with the CIA. Lardner knows very well that the committee *did* hear
such testimony, no maybes about it, and that it found this testimony
convincing. Then Lardner implicitly denied that the committee heard
such testimony at all by adding grotesquely that it "may also have"
heard no such thing. Why does Lardner want unwary readers to think
that the well-established connections between Oswald, Ferrie, and
the CIA exist only in Garrison's imagination?
Lardner stooped to a still greater deception with respect to the
so-called "three tramps," the men who were arrested in the railroad
yard just north of Dealey Plaza right after the shooting and taken
to the police station, but then released without being identified.
Lardner knows that there is legitimate concern about these men. For
one thing, they were in exactly the area from which about half of
the Dealey Plaza eyewitnesses believed shots were fired. For
another, they do not look like ordinary tramps. Photos show that
their clothing and shoes were unworn and that they were freshly
shaved and barbered. But Lardner waved aside the question of their
disappeared identities with a high-handed ad hominem sniff that,
even if the police had taken their names, those who suspect a
conspiracy "would just insist the men had lied about who they were."
Lardner next poked fun at the pirated first-draft version of
Stone's screenplay for suggesting that as many as five or six shots
might have been fired in Dealey Plaza. "Is this the Kennedy
assassination," Lardner chortled, "or the Charge of the Light
Brigade?" As though only the ignorant could consider a fifth or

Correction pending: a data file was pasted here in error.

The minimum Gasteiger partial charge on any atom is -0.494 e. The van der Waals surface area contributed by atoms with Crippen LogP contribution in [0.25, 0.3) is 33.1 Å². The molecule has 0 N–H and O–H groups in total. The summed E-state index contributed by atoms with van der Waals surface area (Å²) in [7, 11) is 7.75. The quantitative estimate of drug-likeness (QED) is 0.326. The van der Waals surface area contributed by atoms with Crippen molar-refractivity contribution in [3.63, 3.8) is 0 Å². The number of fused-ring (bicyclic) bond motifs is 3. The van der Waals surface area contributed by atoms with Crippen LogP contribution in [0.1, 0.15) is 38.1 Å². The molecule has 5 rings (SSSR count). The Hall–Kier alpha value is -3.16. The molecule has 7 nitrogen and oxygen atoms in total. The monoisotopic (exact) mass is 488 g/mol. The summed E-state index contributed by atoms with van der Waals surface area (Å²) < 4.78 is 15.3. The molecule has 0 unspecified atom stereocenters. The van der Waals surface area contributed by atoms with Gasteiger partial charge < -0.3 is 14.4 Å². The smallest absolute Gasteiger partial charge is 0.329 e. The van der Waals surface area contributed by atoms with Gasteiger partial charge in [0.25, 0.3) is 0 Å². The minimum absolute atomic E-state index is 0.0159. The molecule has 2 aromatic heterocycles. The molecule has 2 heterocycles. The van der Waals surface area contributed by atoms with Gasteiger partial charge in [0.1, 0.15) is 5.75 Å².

even, smirk, a sixth shot realistic.
But here is what the House Assassinations Committee's final
report said on page 68 about the number of shots detected on the
famous acoustics tape: "Six sequences of impulses that could have
been caused by a noise such as gunfire were initially identified as
having been transmitted over channel 1 [of police radio]. Thus,
they warranted further analysis." The committee analyzed only four
of these impulses because (a) it was short of funds and time when
the acoustics tape was discovered, (b) the impulses selected for
analysis conformed to timing sequences of the Zapruder film, and (c)
any fourth shot established a second gun and thus a conspiracy. All
four of these impulses turned out to be shots. Numbers one and six
remain to be analyzed. That is, the acoustics evidence shows that
there were at least four shots and perhaps as many as six.
Lardner's most interesting error is his charge that "JFK" mis-
states the impact of the assassination on the growth of the Vietnam
war. No doubt Stone's first-draft screenplay telescoped events in
suggesting that LBJ began escalating the Vietnam war the second day
after Dallas. Quietly and promptly, however, LBJ did indeed stop
the military build-down that JFK had begun; and as soon as LBJ won
the 1964 election as the peace candidate, he started taking the lid
off. Motivated by a carefully staged pretext, the Gulf of Tonkin